Architect Tadao Ando Transformed Paris' Bourse de Commerce

It all began at Karl Lagerfeld’s Left Bank apartment in 1997. The award-winning Japanese architect Tadao Ando was invited to dinner, and when he arrived, he met, there in the 18th-century entrance hall, the French financier François Pinault, a noted collector of contemporary art. “Was he aware that I would be there?” Ando muses now. “I am not sure. I sensed that Mr. Pinault might have asked Mr. Lagerfeld to introduce me to him, to understand what kind of person and architect I was.”

Pinault obviously was impressed: Over the last 20 years, he has enlisted Ando to design a suite of major art centers, including the Palazzo Grassi in Venice, and now the Bourse de Commerce–Pinault Collection, a private museum situated in the former commodities exchange in central Paris. A three-story circular edifice topped with an enormous glass cupola, the Bourse de Commerce has undergone many iterations since it was first constructed as the Hôtel de Soissons for Catherine de’ Medici in the 16th century. It took its most recent form, purpose, and name in 1889, the year of the world’s fair that also gave Paris the Eiffel Tower.

Ando has restored and transformed the building into a multi-use space, with seven galleries, a 284-seat auditorium, and a top-floor restaurant. The centerpiece of Ando’s refit is a 30-foot-tall cylinder of concrete—one of Ando’s preferred materials, which he manages to make appear light as chiffon. Its curves mirror the building’s existing structure and create a restful central gallery awash in natural light. “I love Tadao Ando’s minimalist aesthetic. His architecture is silent,” Pinault says. “No artifice, no unnecessary detail disturbs his architectural gesture, which succeeds in combining absolute simplicity and extreme complexity.”

Ando was born in Osaka in 1941, the first of male twins. As a teen in the mid-1950s, he visited the Imperial Hotel in Tokyo, an epic Mayan Revival structure designed by Frank Lloyd Wright. (It has since been torn down.) Wowed, Ando gave up his pursuit of professional boxing and turned to carpentry, then architecture. He skipped formal training, instead studying buildings by such modern masters as Wright, Le Corbusier, and Mies van der Rohe. Ando established his firm in 1969 and developed a style rooted in purity, beauty, and Japanese culture. For decades he worked almost exclusively in his homeland, attracting international attention for projects like his 1989 Church of the Light and 1984 Koshino House. By the early 2000s, however, he was busy designing buildings abroad, among them the Pulitzer Arts Foundation in St. Louis, Giorgio Armani’s headquarters in Milan, and the Modern Art Museum of Fort Worth.

In 2000, Ando won a competition mounted by Pinault to conceive a museum on the Île Seguin, a slim, crescent-shaped islet in the Seine, southwest of Paris, formerly the site of a Renault automobile factory. From the outset, there was a genuine complicity between two men. “We are both self-taught and share a common sensitivity to the impermanence and fragility of life,” explains Pinault, whose brief for the project was audacious. As Ando recalls, “He imagined the kind of architecture which ‘combines the qualities of a Gothic cathedral and a Romanesque chapel, with a dignified appearance and a tranquil, introspective space.’ I interpreted his words to mean an ‘eternal’ architecture—that is, a place with power that will remain in people’s hearts and minds forever.”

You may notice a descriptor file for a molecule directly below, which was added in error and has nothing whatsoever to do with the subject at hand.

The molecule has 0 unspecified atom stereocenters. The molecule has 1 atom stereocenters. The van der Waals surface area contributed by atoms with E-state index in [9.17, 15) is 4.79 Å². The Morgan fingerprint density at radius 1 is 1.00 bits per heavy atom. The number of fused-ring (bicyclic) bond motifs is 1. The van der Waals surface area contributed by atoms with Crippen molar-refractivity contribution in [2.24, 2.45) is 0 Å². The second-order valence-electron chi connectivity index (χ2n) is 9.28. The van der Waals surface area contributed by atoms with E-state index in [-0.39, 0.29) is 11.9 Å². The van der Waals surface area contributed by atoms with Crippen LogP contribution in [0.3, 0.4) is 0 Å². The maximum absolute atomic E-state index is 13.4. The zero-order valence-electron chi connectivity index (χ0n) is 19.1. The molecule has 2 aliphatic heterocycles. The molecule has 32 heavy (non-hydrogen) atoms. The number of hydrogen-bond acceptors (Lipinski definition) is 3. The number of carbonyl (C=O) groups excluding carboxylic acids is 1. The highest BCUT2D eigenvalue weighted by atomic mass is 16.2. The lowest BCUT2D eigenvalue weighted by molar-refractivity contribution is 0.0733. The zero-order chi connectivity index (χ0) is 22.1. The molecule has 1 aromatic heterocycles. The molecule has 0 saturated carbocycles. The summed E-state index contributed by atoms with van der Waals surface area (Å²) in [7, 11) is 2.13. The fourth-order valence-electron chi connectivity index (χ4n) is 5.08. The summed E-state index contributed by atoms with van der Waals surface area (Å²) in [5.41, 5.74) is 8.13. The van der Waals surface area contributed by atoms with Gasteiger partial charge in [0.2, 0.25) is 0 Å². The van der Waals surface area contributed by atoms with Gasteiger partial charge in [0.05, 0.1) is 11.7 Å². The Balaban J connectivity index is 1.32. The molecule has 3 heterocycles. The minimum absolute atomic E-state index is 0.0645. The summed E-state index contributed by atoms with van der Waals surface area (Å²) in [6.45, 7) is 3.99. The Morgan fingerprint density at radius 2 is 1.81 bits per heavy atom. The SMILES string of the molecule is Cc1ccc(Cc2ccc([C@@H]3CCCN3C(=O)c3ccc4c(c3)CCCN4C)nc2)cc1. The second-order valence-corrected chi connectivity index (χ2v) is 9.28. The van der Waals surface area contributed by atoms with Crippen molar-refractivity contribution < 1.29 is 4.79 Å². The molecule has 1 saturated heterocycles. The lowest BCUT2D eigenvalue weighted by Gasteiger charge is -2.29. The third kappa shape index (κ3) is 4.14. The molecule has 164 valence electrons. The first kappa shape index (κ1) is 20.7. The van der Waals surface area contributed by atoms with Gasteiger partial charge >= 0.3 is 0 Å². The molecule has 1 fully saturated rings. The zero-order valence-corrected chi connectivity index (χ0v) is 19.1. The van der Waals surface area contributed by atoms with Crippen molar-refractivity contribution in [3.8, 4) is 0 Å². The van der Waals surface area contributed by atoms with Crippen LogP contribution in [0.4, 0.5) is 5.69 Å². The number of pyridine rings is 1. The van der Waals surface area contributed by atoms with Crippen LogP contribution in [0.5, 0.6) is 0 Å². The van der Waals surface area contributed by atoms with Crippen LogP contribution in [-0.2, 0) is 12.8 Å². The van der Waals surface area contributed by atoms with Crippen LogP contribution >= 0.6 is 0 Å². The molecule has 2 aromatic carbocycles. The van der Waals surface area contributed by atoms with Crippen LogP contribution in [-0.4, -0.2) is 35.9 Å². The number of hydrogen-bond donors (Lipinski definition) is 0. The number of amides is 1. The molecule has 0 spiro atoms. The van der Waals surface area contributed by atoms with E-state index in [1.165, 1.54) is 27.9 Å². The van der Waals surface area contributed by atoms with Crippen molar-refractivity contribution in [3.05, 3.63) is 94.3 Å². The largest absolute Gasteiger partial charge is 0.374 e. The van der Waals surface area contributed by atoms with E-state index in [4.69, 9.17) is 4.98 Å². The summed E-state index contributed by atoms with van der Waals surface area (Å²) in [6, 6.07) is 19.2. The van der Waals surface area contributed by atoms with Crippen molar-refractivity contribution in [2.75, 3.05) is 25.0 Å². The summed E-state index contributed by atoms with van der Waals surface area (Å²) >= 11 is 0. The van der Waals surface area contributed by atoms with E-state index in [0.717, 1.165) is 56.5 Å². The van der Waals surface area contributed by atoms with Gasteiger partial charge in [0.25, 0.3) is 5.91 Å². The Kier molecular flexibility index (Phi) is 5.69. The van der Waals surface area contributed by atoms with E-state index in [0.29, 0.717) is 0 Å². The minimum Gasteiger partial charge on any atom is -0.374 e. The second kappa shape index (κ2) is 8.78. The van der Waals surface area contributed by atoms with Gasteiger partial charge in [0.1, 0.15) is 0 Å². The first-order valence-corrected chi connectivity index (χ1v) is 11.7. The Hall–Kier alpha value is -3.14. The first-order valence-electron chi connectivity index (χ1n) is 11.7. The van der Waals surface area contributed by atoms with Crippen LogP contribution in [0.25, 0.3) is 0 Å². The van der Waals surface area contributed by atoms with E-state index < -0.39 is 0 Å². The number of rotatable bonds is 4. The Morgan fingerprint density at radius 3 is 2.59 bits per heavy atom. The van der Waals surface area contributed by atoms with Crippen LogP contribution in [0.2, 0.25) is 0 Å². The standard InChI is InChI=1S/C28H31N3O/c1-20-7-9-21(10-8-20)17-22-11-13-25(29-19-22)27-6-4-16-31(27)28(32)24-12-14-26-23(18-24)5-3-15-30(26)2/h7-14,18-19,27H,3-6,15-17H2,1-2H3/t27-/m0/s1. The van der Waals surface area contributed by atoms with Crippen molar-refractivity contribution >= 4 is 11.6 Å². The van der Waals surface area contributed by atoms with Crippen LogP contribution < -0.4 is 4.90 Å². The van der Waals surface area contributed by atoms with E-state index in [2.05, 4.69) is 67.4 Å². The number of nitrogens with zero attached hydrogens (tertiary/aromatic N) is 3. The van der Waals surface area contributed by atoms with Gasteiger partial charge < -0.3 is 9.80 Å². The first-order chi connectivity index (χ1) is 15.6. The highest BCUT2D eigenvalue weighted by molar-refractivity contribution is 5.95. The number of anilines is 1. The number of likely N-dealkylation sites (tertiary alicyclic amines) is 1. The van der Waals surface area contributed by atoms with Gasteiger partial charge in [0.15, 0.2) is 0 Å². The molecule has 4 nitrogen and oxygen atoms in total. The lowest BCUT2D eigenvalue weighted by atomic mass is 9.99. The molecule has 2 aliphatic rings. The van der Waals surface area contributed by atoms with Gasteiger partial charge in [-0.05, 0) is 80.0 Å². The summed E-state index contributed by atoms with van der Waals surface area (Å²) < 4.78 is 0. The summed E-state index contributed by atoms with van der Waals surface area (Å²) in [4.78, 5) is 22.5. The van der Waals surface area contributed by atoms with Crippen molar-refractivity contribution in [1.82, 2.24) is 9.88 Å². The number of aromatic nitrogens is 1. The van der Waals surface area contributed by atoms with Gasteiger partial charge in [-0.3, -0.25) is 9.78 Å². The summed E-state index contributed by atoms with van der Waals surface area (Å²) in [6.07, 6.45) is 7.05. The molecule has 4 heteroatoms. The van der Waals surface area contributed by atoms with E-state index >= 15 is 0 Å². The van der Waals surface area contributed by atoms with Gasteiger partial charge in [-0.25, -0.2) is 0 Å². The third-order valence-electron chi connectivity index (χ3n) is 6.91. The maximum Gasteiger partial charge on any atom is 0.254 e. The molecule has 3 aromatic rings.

Five years later, after much French political red tape, Pinault abandoned the $195 million project. He asked Ando to instead revamp Palazzo Grassi, the 1772 palace overlooking the Grand Canal that Pinault had recently acquired to display his art. (Today, the collection totals more than 10,000 works by nearly 380 artists.) Pinault then tapped Ando for another Venice endeavor: the Punta della Dogana, a former customs building that Pinault leased from the city for 33 years to serve as a second exhibition space. Around the time of its completion, Ando discovered he had cancer. Following his successful treatment, he visited Paris and Pinault. Pleased to see his friend ready to work again, Pinault made a proposition: “I have a project in Paris in the planning stages. Can you design it?” That project was the Bourse de Commerce. “Without hesitation, I told him I would do it,” Ando says. “I thought that the responsibility of revitalizing architecture for society would color my life with vitality.”

Pinault was hands-on. “A true collaborator,” Ando says, “standing on the site from the early stages of construction to see the space come into reality, bit by bit.” For logistics meetings, they spoke through interpreters. But when on their own, they’d banter in their own languages, with a bit of English thrown in, and understood each other well. “Mr. Pinault’s overwhelming enthusiasm for building spaces for art, combined with his strong willpower always to persevere, never ceases to inspire me,” Ando says. “At the root of it all is his absolute love and trust for ‘art’ and his pure philanthropic spirit of sharing its culture with everyone. He is a rare leader who carries a great deal of responsibility in this day and age, yet still looks far into the future.”

Due to COVID-19 global lockdowns, Ando has not seen the Bourse de Commerce completed, with artworks installed. But he is sure that he will, and that it won’t be his final Pinault project. “Although I haven’t heard anything specific from him,” Ando says, “his eyes are filled with the same hope for the future since our first meeting. I was fortunate to have met a person like Mr. Pinault early on in my half-century career.”

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